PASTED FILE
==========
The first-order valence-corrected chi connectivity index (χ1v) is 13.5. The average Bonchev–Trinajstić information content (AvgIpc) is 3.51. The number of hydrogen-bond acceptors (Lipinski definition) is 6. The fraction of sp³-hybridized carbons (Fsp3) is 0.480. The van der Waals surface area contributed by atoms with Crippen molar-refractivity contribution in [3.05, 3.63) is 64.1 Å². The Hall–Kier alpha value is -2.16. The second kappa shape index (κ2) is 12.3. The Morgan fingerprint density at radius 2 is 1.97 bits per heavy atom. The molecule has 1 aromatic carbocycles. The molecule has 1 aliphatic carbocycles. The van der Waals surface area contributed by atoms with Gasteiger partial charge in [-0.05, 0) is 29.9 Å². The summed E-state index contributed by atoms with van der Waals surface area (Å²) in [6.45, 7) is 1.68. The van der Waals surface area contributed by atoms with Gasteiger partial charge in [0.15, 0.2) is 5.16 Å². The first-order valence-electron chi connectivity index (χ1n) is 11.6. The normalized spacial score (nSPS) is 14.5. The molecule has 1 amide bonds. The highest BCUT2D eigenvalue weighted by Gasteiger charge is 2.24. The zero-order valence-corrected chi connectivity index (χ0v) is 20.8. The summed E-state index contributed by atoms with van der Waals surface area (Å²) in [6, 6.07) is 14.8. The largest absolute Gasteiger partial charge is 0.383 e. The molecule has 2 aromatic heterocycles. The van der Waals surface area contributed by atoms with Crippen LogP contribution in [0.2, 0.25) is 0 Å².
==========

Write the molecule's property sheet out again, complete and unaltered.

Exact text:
The first-order valence-corrected chi connectivity index (χ1v) is 13.5. The average Bonchev–Trinajstić information content (AvgIpc) is 3.51. The number of hydrogen-bond acceptors (Lipinski definition) is 6. The fraction of sp³-hybridized carbons (Fsp3) is 0.480. The van der Waals surface area contributed by atoms with Crippen molar-refractivity contribution in [3.05, 3.63) is 64.1 Å². The Hall–Kier alpha value is -2.16. The second kappa shape index (κ2) is 12.3. The Morgan fingerprint density at radius 2 is 1.97 bits per heavy atom. The molecule has 1 aromatic carbocycles. The molecule has 1 aliphatic carbocycles. The van der Waals surface area contributed by atoms with Gasteiger partial charge in [-0.05, 0) is 29.9 Å². The summed E-state index contributed by atoms with van der Waals surface area (Å²) in [6.45, 7) is 1.68. The van der Waals surface area contributed by atoms with Gasteiger partial charge in [0.15, 0.2) is 5.16 Å². The first-order valence-electron chi connectivity index (χ1n) is 11.6. The normalized spacial score (nSPS) is 14.5. The molecule has 1 amide bonds. The highest BCUT2D eigenvalue weighted by Gasteiger charge is 2.24. The zero-order valence-corrected chi connectivity index (χ0v) is 20.8. The summed E-state index contributed by atoms with van der Waals surface area (Å²) in [6, 6.07) is 14.8. The largest absolute Gasteiger partial charge is 0.383 e. The molecule has 2 aromatic heterocycles. The van der Waals surface area contributed by atoms with Crippen LogP contribution in [0.2, 0.25) is 0 Å².